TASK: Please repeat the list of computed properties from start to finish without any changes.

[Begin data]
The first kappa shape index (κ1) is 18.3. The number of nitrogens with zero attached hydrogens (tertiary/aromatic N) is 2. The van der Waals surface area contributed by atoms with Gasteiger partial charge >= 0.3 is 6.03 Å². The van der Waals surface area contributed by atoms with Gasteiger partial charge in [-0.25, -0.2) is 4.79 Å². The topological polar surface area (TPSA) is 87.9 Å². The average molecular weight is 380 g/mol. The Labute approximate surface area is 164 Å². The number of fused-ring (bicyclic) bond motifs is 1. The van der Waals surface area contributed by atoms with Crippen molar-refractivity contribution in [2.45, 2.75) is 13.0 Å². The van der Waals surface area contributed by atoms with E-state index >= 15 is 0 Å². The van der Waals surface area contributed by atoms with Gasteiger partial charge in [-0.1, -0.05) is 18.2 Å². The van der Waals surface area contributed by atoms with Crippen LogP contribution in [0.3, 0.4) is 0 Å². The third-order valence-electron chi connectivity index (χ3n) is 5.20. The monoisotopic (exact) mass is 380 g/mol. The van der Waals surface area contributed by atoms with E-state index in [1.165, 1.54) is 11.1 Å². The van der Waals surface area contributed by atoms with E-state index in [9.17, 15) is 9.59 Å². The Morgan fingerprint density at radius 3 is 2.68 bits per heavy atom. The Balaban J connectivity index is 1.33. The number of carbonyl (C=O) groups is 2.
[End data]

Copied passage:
The first kappa shape index (κ1) is 18.3. The number of nitrogens with zero attached hydrogens (tertiary/aromatic N) is 2. The van der Waals surface area contributed by atoms with Gasteiger partial charge >= 0.3 is 6.03 Å². The van der Waals surface area contributed by atoms with Gasteiger partial charge in [-0.25, -0.2) is 4.79 Å². The topological polar surface area (TPSA) is 87.9 Å². The average molecular weight is 380 g/mol. The Labute approximate surface area is 164 Å². The number of fused-ring (bicyclic) bond motifs is 1. The van der Waals surface area contributed by atoms with Crippen molar-refractivity contribution in [2.45, 2.75) is 13.0 Å². The van der Waals surface area contributed by atoms with E-state index >= 15 is 0 Å². The van der Waals surface area contributed by atoms with Gasteiger partial charge in [-0.1, -0.05) is 18.2 Å². The van der Waals surface area contributed by atoms with Crippen LogP contribution in [0.3, 0.4) is 0 Å². The third-order valence-electron chi connectivity index (χ3n) is 5.20. The monoisotopic (exact) mass is 380 g/mol. The van der Waals surface area contributed by atoms with E-state index in [1.165, 1.54) is 11.1 Å². The van der Waals surface area contributed by atoms with E-state index in [9.17, 15) is 9.59 Å². The Morgan fingerprint density at radius 3 is 2.68 bits per heavy atom. The Balaban J connectivity index is 1.33. The number of carbonyl (C=O) groups is 2.